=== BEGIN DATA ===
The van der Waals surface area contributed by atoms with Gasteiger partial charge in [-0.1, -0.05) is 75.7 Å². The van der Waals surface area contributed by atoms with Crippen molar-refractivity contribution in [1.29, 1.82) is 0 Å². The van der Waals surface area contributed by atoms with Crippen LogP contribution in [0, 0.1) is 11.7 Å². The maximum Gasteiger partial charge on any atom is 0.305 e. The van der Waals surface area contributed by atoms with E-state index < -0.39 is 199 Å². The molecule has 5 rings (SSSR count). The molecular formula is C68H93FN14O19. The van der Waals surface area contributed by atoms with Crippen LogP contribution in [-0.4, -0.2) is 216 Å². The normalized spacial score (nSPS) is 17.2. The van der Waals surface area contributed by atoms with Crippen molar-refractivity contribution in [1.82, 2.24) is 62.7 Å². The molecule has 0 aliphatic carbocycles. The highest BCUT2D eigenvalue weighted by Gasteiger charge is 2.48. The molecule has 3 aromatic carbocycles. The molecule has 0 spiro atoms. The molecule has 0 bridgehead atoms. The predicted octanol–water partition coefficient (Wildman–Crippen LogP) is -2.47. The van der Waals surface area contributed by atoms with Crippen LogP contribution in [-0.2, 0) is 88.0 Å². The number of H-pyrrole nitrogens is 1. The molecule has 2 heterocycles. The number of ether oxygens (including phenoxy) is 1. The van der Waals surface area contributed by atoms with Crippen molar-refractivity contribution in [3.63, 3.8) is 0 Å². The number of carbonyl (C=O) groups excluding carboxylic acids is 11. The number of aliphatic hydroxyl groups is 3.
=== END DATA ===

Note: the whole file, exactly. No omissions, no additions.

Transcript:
The van der Waals surface area contributed by atoms with Gasteiger partial charge in [-0.1, -0.05) is 75.7 Å². The van der Waals surface area contributed by atoms with Crippen molar-refractivity contribution in [1.29, 1.82) is 0 Å². The van der Waals surface area contributed by atoms with Crippen LogP contribution in [0, 0.1) is 11.7 Å². The maximum Gasteiger partial charge on any atom is 0.305 e. The van der Waals surface area contributed by atoms with E-state index < -0.39 is 199 Å². The molecule has 5 rings (SSSR count). The molecular formula is C68H93FN14O19. The van der Waals surface area contributed by atoms with Crippen LogP contribution in [-0.4, -0.2) is 216 Å². The normalized spacial score (nSPS) is 17.2. The van der Waals surface area contributed by atoms with Crippen molar-refractivity contribution in [1.82, 2.24) is 62.7 Å². The molecule has 0 aliphatic carbocycles. The highest BCUT2D eigenvalue weighted by Gasteiger charge is 2.48. The molecule has 3 aromatic carbocycles. The molecule has 0 spiro atoms. The molecule has 0 bridgehead atoms. The predicted octanol–water partition coefficient (Wildman–Crippen LogP) is -2.47. The van der Waals surface area contributed by atoms with Crippen LogP contribution in [-0.2, 0) is 88.0 Å². The number of H-pyrrole nitrogens is 1. The molecule has 2 heterocycles. The number of ether oxygens (including phenoxy) is 1. The van der Waals surface area contributed by atoms with Crippen molar-refractivity contribution in [3.63, 3.8) is 0 Å². The number of carbonyl (C=O) groups excluding carboxylic acids is 11. The number of aliphatic hydroxyl groups is 3.